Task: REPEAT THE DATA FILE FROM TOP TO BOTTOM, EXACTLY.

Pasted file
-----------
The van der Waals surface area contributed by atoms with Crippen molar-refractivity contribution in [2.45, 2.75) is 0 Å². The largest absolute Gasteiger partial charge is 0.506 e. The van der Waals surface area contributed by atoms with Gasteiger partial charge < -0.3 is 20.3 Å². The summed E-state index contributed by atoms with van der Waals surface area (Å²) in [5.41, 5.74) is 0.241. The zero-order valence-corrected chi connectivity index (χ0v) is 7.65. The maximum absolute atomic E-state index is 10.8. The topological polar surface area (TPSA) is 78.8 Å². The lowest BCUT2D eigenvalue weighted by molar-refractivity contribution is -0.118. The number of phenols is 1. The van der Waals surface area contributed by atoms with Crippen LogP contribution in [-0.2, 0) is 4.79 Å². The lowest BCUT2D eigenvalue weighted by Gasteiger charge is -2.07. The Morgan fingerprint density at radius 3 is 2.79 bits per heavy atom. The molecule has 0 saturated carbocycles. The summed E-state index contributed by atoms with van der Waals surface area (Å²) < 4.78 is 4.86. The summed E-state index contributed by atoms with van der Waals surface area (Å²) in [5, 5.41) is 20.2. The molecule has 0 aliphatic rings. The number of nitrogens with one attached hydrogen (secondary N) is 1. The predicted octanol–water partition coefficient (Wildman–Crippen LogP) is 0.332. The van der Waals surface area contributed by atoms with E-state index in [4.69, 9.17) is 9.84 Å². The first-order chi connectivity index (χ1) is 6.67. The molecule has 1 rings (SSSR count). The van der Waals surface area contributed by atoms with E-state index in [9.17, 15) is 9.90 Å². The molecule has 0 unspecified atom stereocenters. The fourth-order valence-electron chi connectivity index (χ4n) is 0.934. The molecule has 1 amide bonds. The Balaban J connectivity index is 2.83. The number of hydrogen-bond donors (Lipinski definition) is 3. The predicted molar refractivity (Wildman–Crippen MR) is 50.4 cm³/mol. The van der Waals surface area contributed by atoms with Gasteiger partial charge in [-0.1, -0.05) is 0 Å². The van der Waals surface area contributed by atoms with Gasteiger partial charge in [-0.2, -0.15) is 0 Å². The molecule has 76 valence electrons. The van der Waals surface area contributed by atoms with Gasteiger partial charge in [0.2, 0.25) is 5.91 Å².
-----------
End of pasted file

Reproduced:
The van der Waals surface area contributed by atoms with Crippen molar-refractivity contribution in [2.45, 2.75) is 0 Å². The largest absolute Gasteiger partial charge is 0.506 e. The van der Waals surface area contributed by atoms with Gasteiger partial charge < -0.3 is 20.3 Å². The summed E-state index contributed by atoms with van der Waals surface area (Å²) in [5.41, 5.74) is 0.241. The zero-order valence-corrected chi connectivity index (χ0v) is 7.65. The maximum absolute atomic E-state index is 10.8. The topological polar surface area (TPSA) is 78.8 Å². The lowest BCUT2D eigenvalue weighted by molar-refractivity contribution is -0.118. The number of phenols is 1. The van der Waals surface area contributed by atoms with Crippen LogP contribution in [-0.2, 0) is 4.79 Å². The lowest BCUT2D eigenvalue weighted by Gasteiger charge is -2.07. The Morgan fingerprint density at radius 3 is 2.79 bits per heavy atom. The molecule has 0 saturated carbocycles. The summed E-state index contributed by atoms with van der Waals surface area (Å²) < 4.78 is 4.86. The summed E-state index contributed by atoms with van der Waals surface area (Å²) in [5, 5.41) is 20.2. The molecule has 0 aliphatic rings. The number of nitrogens with one attached hydrogen (secondary N) is 1. The predicted octanol–water partition coefficient (Wildman–Crippen LogP) is 0.332. The van der Waals surface area contributed by atoms with E-state index in [4.69, 9.17) is 9.84 Å². The first-order chi connectivity index (χ1) is 6.67. The molecule has 1 rings (SSSR count). The van der Waals surface area contributed by atoms with E-state index in [9.17, 15) is 9.90 Å². The molecule has 0 unspecified atom stereocenters. The fourth-order valence-electron chi connectivity index (χ4n) is 0.934. The molecule has 1 amide bonds. The Balaban J connectivity index is 2.83. The number of hydrogen-bond donors (Lipinski definition) is 3. The predicted molar refractivity (Wildman–Crippen MR) is 50.4 cm³/mol. The van der Waals surface area contributed by atoms with Gasteiger partial charge in [-0.1, -0.05) is 0 Å². The van der Waals surface area contributed by atoms with Gasteiger partial charge in [-0.2, -0.15) is 0 Å². The molecule has 76 valence electrons. The van der Waals surface area contributed by atoms with Gasteiger partial charge in [0.2, 0.25) is 5.91 Å².